Many civil servants like resting during lunchbreak before they resume work in the afternoon, especially when they work near their offices. But for a young female officer in Ruiru Prisons Staff Training College, lunchbreak is a golden opportunity for her to tend to the ornamental birds, which she keeps.
Grace Wanjiku, alias Shikuh, indulges herself in keeping of ornamental birds such as guinea fowls and geese next to her place of work.
The Prison wardress says that the birds give her extra money that supplements her income.
“I was introduced to this farming by a friend. I use it as a way of earning more money,” reveals the farmer.
Wanjiku says that she ventured into this kind of farming using a capital of Sh30,000. The amount included the money she spent in transporting the birds from the place she bought them. She started rearing ornamental birds in 2015 and never has she regretted venturing into the agribusiness.
“It is easy to keep because geese do not need to be looked after. Once you give them food and water, they do not have any problem,” says Wanjiku. Since the birds also feed on grass, the farmer has no worries about the source feeds.
The farmer says that this kind of farming does not affect her job. “What I do during lunchtime and after work is to feed the birds. In fact, they do not interfere with my work,” says the farmer, whose home is Githabai village in Kinangop, Nyandarua County.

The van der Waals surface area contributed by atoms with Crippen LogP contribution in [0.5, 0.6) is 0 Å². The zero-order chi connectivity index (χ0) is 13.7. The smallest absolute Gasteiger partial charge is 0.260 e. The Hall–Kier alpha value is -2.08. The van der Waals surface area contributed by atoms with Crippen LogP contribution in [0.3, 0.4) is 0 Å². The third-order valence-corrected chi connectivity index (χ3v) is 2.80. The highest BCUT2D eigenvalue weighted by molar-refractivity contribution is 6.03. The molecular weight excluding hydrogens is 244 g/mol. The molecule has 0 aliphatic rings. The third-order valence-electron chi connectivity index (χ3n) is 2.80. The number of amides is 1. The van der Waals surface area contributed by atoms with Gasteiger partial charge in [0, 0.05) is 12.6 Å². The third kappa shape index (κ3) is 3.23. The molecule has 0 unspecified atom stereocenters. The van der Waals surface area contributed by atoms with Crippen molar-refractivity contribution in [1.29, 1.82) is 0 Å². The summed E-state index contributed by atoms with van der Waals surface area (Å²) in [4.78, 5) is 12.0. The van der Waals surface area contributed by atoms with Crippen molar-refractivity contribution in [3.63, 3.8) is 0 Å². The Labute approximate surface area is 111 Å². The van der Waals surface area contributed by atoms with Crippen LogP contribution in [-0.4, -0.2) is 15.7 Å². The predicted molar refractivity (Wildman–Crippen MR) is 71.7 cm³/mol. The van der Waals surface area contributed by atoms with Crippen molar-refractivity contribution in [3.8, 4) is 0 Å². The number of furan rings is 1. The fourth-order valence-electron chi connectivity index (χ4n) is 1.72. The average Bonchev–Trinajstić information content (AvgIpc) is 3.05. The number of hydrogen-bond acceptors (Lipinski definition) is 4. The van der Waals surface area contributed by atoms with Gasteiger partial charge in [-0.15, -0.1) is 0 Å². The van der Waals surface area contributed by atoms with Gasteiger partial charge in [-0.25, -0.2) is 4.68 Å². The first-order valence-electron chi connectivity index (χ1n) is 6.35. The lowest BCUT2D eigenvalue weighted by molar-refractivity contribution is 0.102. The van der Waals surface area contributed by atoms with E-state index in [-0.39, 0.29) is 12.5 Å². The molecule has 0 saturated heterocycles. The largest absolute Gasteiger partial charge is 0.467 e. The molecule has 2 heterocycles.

She says that the birds’ houses ought to be very strong in order to sustain the weight of the birds. In addition, the farmer says that the houses should be well ventilated and they should have clean air.
“They need a safe and clean environment. Also, the place where they hatch the eggs should be clean because they can be affected by diseases in dirty environment,” adds Wanjiku.
However, she says that the birds are rarely affected by diseases. “They cannot be easily attacked by diseases, but they can be given injection when they are young,” she says.
The farmer reveals that her birds have never been attacked by diseases. Nevertheless, injuries on the legs which are caused by sharp objects are common.
She does not have any employee though she says it is good to have one who can give a helping hand in case she is not around.
Wanjiku sells the birds at any age. However, she does not sell them when they are too young. She sells 4-6 months old goose at Sh2,500. A ten weeks old one goes at Sh3,500. The farmer also sells a mature one at Sh4,500. Wanjiku adds that she sells a pair of the birds; that is a male and a female at Sh9,000.
“Mostly I sell to people who want to start rearing them and to those who want to consume them,” she says.
She intends to raise the birds in large numbers in future. “If I succeed financially, I will keep them in large numbers and if God helps me to sell them in big hotels, I will be very grateful,” says Wanjiku, who is a diploma holder in Human Resource Management, and also has a certificate in Sign Language course